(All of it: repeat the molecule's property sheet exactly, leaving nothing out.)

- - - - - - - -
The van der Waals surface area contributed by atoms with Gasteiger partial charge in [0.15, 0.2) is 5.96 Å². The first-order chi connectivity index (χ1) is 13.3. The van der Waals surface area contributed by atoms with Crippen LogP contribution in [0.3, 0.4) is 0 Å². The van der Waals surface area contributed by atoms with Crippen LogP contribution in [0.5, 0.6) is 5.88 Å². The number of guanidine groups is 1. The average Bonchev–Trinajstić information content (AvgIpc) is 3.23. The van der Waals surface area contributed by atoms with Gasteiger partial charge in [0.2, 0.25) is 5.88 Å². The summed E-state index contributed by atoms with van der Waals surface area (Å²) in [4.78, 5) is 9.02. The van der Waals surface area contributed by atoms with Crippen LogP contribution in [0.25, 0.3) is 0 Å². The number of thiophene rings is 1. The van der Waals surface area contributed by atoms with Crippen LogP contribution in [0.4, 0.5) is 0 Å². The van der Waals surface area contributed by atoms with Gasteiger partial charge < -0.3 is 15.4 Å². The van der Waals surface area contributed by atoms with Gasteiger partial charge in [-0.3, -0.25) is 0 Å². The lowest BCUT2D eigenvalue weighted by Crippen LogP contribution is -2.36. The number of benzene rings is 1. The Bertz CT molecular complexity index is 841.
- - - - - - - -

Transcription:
The van der Waals surface area contributed by atoms with Gasteiger partial charge in [0.15, 0.2) is 5.96 Å². The first-order chi connectivity index (χ1) is 13.3. The van der Waals surface area contributed by atoms with Crippen LogP contribution in [0.3, 0.4) is 0 Å². The van der Waals surface area contributed by atoms with Crippen LogP contribution in [0.5, 0.6) is 5.88 Å². The number of guanidine groups is 1. The average Bonchev–Trinajstić information content (AvgIpc) is 3.23. The van der Waals surface area contributed by atoms with Gasteiger partial charge in [0.2, 0.25) is 5.88 Å². The summed E-state index contributed by atoms with van der Waals surface area (Å²) in [4.78, 5) is 9.02. The van der Waals surface area contributed by atoms with Crippen LogP contribution in [0.25, 0.3) is 0 Å². The number of thiophene rings is 1. The van der Waals surface area contributed by atoms with Crippen LogP contribution in [0.4, 0.5) is 0 Å². The van der Waals surface area contributed by atoms with Gasteiger partial charge < -0.3 is 15.4 Å². The van der Waals surface area contributed by atoms with Gasteiger partial charge in [-0.3, -0.25) is 0 Å². The lowest BCUT2D eigenvalue weighted by Crippen LogP contribution is -2.36. The number of benzene rings is 1. The Bertz CT molecular complexity index is 841.